From Octavian to Augustus: The Death of the Republic and the Rise of the Principate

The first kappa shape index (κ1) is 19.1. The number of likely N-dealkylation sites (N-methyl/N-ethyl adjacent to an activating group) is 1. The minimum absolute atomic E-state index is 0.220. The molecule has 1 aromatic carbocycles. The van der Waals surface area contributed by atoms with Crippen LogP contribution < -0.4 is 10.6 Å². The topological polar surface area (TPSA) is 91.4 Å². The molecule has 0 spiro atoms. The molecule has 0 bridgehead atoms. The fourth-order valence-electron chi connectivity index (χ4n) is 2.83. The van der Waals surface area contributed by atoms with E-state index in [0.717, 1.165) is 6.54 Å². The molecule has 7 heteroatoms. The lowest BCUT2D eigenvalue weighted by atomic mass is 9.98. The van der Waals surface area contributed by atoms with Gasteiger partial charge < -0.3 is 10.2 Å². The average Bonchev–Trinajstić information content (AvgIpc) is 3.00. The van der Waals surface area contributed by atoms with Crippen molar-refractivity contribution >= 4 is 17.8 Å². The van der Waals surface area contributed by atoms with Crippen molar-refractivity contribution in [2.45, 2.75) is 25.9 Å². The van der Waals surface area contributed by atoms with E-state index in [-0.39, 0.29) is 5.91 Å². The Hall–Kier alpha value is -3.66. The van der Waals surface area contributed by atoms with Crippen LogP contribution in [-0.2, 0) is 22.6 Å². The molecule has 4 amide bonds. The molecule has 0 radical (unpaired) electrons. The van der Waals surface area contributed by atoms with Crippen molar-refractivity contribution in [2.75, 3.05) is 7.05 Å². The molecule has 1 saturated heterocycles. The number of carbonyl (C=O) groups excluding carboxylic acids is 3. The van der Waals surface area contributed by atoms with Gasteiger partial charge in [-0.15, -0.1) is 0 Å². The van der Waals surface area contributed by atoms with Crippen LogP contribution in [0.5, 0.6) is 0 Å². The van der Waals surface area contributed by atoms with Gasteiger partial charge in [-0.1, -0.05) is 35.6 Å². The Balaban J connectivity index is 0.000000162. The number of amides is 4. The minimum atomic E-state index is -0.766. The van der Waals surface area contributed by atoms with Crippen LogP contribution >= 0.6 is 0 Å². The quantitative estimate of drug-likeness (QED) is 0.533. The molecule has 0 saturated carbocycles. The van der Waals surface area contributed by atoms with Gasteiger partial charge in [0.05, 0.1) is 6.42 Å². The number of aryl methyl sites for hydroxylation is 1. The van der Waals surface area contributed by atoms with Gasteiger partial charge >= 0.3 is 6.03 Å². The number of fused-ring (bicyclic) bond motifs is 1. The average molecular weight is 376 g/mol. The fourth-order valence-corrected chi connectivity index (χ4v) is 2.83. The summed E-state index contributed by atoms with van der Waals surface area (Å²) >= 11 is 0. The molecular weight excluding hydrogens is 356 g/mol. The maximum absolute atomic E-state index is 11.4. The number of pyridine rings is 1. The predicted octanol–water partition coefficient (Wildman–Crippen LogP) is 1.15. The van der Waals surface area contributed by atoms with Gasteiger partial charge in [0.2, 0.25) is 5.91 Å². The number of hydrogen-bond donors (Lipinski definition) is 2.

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Augustus, who was once named C. Octavius, was the grand-nephew of Julius Caesar. Due to Caesar’s death from the uprising in 44 B.C., it was stated from his will, that Octavian was to be adopted as Caesar’s son. So his name was changed to C. Julius Caesar Octavianus (Porter, 2010). Later throughout his political and military career, he controlled Rome under the title Augustus (Brand, 2013). This begins a story of a young man to an emperor of the Roman world. According to Morey (1901), following Caesar’s death, the first who took advantage was Marcus Antononus, or Mark Antony for short. With the aid of Lepidus he possessed Caesar’s will as well as his documents and treasury. Antony influenced the Senate to confirm all of Caesar’s acts and obtained permission to speak at Caesar’s funeral (Morey, 1901). He made a strong appeal to the populace to avenge the death of Caesar; thus the populace stormed to the streets swearing to so called liberator’s death. With Antony having Caesar’s papers and the Senate to confirm his acts, he remained supreme to cease control of Rome. Antony’s dream of Rome came crumbling down thanks to the appearance of Octavius (Morey, 1901). At a young age, he was a born politician who soon becomes Antony’s rival. He showed skill that put Antony in a bad light. By Octavius’ words, he raised false hopes of the reading of Caesar’s will. The people heard it, but they had not received the promised legacies. To humiliate Antony, Octavius sold his own estates, borrowed money from his friends, and paid the legacies which Caesar promised towards his people so that he may rise in popularity (Morey, 1901). Thanks to this act, Antony was displaced as the people’s friend. He grew so rapidly that he was sought by Cicero, who... ... middle of paper ... ...vided between the senate and the emperor. The revenues of the senate went to the aerarium while those of the imperial went towards the fiscus (Morey, 1901). Augustus laid the foundation of a new financial system to rise and expanded the public money in the most economic and least burdensome manner in the history of Rome. Works Cited Boatwright, M., Gargola, D., Lenski, N., and Talbert, R. (2012). The Romans: From Village to Empire. 2nd Edition. Oxford University Press. New York, NY. Brand, P. (2013). Lecture Notes on Ancient Roman Civilization. Personal Collection of P. Brand, University of Memphis, Memphis, TN. Morey, W. (1901). Outline of Roman History. Retrieved 11-07-2013 from http://forumromanum.org/history/morey22.html. Porter, J. (2010). Octavian and Antony: the Rise of Augustus. Retrieved from http://homepage.usask.ca/-jrp636/CourseNotes/Octavian.html.

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